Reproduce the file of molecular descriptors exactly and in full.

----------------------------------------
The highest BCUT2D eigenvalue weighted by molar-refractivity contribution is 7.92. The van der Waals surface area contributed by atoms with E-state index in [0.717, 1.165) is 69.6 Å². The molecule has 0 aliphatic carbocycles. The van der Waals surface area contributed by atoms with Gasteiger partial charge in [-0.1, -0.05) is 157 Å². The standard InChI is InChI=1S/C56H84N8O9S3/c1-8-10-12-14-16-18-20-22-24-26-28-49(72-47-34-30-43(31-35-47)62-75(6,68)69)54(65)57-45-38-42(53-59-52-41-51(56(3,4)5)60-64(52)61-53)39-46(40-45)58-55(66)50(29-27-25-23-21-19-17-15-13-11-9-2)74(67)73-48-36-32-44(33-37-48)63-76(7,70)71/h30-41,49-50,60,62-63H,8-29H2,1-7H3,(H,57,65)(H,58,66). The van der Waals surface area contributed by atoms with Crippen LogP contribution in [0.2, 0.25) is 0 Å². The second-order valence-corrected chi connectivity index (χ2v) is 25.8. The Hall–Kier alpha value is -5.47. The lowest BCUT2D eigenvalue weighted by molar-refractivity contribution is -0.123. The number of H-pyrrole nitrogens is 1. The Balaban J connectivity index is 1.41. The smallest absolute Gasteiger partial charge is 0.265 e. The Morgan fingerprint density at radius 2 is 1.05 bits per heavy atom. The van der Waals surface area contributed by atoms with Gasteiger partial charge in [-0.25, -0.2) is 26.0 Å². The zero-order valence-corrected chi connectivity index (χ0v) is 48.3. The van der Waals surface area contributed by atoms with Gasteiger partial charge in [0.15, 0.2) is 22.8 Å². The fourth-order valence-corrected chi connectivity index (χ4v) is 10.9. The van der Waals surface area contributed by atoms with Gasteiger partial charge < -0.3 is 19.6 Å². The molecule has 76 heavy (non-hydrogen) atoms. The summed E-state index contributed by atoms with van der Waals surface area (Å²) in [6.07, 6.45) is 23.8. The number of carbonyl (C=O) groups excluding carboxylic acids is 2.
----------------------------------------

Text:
The highest BCUT2D eigenvalue weighted by molar-refractivity contribution is 7.92. The van der Waals surface area contributed by atoms with E-state index in [0.717, 1.165) is 69.6 Å². The molecule has 0 aliphatic carbocycles. The van der Waals surface area contributed by atoms with Gasteiger partial charge in [-0.1, -0.05) is 157 Å². The standard InChI is InChI=1S/C56H84N8O9S3/c1-8-10-12-14-16-18-20-22-24-26-28-49(72-47-34-30-43(31-35-47)62-75(6,68)69)54(65)57-45-38-42(53-59-52-41-51(56(3,4)5)60-64(52)61-53)39-46(40-45)58-55(66)50(29-27-25-23-21-19-17-15-13-11-9-2)74(67)73-48-36-32-44(33-37-48)63-76(7,70)71/h30-41,49-50,60,62-63H,8-29H2,1-7H3,(H,57,65)(H,58,66). The van der Waals surface area contributed by atoms with Crippen LogP contribution in [0.2, 0.25) is 0 Å². The second-order valence-corrected chi connectivity index (χ2v) is 25.8. The Hall–Kier alpha value is -5.47. The lowest BCUT2D eigenvalue weighted by molar-refractivity contribution is -0.123. The number of H-pyrrole nitrogens is 1. The Balaban J connectivity index is 1.41. The smallest absolute Gasteiger partial charge is 0.265 e. The Morgan fingerprint density at radius 2 is 1.05 bits per heavy atom. The van der Waals surface area contributed by atoms with Gasteiger partial charge in [-0.25, -0.2) is 26.0 Å². The zero-order valence-corrected chi connectivity index (χ0v) is 48.3. The van der Waals surface area contributed by atoms with Gasteiger partial charge in [0.15, 0.2) is 22.8 Å². The fourth-order valence-corrected chi connectivity index (χ4v) is 10.9. The van der Waals surface area contributed by atoms with Gasteiger partial charge < -0.3 is 19.6 Å². The molecule has 76 heavy (non-hydrogen) atoms. The summed E-state index contributed by atoms with van der Waals surface area (Å²) in [6.07, 6.45) is 23.8. The number of carbonyl (C=O) groups excluding carboxylic acids is 2.